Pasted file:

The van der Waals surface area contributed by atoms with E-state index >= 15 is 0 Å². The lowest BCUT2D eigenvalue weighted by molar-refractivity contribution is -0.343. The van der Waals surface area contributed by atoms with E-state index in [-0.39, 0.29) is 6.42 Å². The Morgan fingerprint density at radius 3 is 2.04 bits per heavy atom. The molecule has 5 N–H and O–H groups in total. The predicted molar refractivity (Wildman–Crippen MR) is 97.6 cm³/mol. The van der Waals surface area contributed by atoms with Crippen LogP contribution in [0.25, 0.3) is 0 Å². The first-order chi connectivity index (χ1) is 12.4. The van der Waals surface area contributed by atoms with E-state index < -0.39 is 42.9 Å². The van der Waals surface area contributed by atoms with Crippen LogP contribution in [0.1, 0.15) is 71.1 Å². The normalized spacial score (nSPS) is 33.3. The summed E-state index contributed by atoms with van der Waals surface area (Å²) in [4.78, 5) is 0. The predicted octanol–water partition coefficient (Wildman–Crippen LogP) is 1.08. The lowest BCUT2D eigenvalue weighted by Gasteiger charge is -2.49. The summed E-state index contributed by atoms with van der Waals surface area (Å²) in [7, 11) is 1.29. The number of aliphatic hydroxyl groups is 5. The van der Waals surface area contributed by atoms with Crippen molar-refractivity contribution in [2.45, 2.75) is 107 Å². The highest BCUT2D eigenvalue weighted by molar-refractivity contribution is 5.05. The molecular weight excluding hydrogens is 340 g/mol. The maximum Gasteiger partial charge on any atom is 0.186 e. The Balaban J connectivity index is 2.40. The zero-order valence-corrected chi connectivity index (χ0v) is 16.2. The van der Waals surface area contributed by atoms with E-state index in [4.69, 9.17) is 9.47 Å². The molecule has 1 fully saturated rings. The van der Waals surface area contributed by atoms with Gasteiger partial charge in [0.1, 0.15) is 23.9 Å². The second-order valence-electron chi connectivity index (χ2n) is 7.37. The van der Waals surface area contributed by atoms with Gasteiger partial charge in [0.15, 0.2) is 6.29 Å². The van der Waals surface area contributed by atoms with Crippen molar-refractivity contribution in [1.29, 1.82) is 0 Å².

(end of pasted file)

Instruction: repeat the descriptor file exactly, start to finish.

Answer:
The van der Waals surface area contributed by atoms with E-state index >= 15 is 0 Å². The lowest BCUT2D eigenvalue weighted by molar-refractivity contribution is -0.343. The van der Waals surface area contributed by atoms with E-state index in [-0.39, 0.29) is 6.42 Å². The Morgan fingerprint density at radius 3 is 2.04 bits per heavy atom. The molecule has 5 N–H and O–H groups in total. The predicted molar refractivity (Wildman–Crippen MR) is 97.6 cm³/mol. The van der Waals surface area contributed by atoms with Crippen LogP contribution in [0.25, 0.3) is 0 Å². The first-order chi connectivity index (χ1) is 12.4. The van der Waals surface area contributed by atoms with E-state index < -0.39 is 42.9 Å². The van der Waals surface area contributed by atoms with Crippen LogP contribution in [0.1, 0.15) is 71.1 Å². The normalized spacial score (nSPS) is 33.3. The summed E-state index contributed by atoms with van der Waals surface area (Å²) in [4.78, 5) is 0. The predicted octanol–water partition coefficient (Wildman–Crippen LogP) is 1.08. The lowest BCUT2D eigenvalue weighted by Gasteiger charge is -2.49. The summed E-state index contributed by atoms with van der Waals surface area (Å²) in [7, 11) is 1.29. The number of aliphatic hydroxyl groups is 5. The van der Waals surface area contributed by atoms with Crippen molar-refractivity contribution in [2.45, 2.75) is 107 Å². The highest BCUT2D eigenvalue weighted by molar-refractivity contribution is 5.05. The molecular weight excluding hydrogens is 340 g/mol. The maximum Gasteiger partial charge on any atom is 0.186 e. The Balaban J connectivity index is 2.40. The zero-order valence-corrected chi connectivity index (χ0v) is 16.2. The van der Waals surface area contributed by atoms with E-state index in [4.69, 9.17) is 9.47 Å². The molecule has 1 fully saturated rings. The van der Waals surface area contributed by atoms with Gasteiger partial charge in [0.1, 0.15) is 23.9 Å². The second-order valence-electron chi connectivity index (χ2n) is 7.37. The van der Waals surface area contributed by atoms with Gasteiger partial charge in [0.15, 0.2) is 6.29 Å². The van der Waals surface area contributed by atoms with Crippen molar-refractivity contribution in [1.29, 1.82) is 0 Å².